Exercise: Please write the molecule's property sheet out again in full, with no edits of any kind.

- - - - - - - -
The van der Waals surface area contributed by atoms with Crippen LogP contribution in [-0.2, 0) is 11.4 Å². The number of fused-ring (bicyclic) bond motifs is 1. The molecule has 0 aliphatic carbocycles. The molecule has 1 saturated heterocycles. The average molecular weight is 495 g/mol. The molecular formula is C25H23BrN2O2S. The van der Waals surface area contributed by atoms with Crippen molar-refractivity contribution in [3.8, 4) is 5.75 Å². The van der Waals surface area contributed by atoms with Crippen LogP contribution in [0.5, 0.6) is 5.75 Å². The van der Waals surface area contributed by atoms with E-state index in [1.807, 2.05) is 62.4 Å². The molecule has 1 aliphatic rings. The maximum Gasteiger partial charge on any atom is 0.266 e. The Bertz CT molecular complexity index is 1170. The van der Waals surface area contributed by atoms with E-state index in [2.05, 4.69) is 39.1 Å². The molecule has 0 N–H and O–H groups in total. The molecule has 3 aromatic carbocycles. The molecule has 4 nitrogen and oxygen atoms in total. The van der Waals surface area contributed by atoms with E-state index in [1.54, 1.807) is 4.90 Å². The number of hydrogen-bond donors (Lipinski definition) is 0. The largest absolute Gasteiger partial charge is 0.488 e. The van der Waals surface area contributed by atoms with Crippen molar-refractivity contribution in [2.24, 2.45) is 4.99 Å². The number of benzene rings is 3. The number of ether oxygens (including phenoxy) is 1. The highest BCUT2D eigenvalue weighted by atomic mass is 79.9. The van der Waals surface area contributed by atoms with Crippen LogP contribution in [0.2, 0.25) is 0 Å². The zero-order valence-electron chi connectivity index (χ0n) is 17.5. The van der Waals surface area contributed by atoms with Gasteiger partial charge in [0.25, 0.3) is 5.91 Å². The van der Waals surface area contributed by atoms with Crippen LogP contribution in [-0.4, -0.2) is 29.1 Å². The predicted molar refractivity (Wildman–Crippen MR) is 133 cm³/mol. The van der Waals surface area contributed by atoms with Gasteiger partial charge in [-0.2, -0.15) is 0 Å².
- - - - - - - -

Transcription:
The van der Waals surface area contributed by atoms with Crippen LogP contribution in [-0.2, 0) is 11.4 Å². The number of fused-ring (bicyclic) bond motifs is 1. The molecule has 0 aliphatic carbocycles. The molecule has 1 saturated heterocycles. The average molecular weight is 495 g/mol. The molecular formula is C25H23BrN2O2S. The van der Waals surface area contributed by atoms with Crippen molar-refractivity contribution in [3.8, 4) is 5.75 Å². The van der Waals surface area contributed by atoms with Crippen LogP contribution in [0.5, 0.6) is 5.75 Å². The van der Waals surface area contributed by atoms with E-state index in [1.807, 2.05) is 62.4 Å². The molecule has 1 aliphatic rings. The maximum Gasteiger partial charge on any atom is 0.266 e. The Bertz CT molecular complexity index is 1170. The van der Waals surface area contributed by atoms with E-state index in [2.05, 4.69) is 39.1 Å². The molecule has 0 N–H and O–H groups in total. The molecule has 3 aromatic carbocycles. The molecule has 4 nitrogen and oxygen atoms in total. The van der Waals surface area contributed by atoms with E-state index in [1.54, 1.807) is 4.90 Å². The number of hydrogen-bond donors (Lipinski definition) is 0. The largest absolute Gasteiger partial charge is 0.488 e. The van der Waals surface area contributed by atoms with Crippen molar-refractivity contribution in [2.24, 2.45) is 4.99 Å². The number of benzene rings is 3. The number of ether oxygens (including phenoxy) is 1. The highest BCUT2D eigenvalue weighted by atomic mass is 79.9. The van der Waals surface area contributed by atoms with Crippen LogP contribution in [0.2, 0.25) is 0 Å². The zero-order valence-electron chi connectivity index (χ0n) is 17.5. The van der Waals surface area contributed by atoms with Gasteiger partial charge in [0.25, 0.3) is 5.91 Å². The van der Waals surface area contributed by atoms with Crippen LogP contribution in [-0.4, -0.2) is 29.1 Å². The predicted molar refractivity (Wildman–Crippen MR) is 133 cm³/mol. The van der Waals surface area contributed by atoms with Gasteiger partial charge in [-0.2, -0.15) is 0 Å².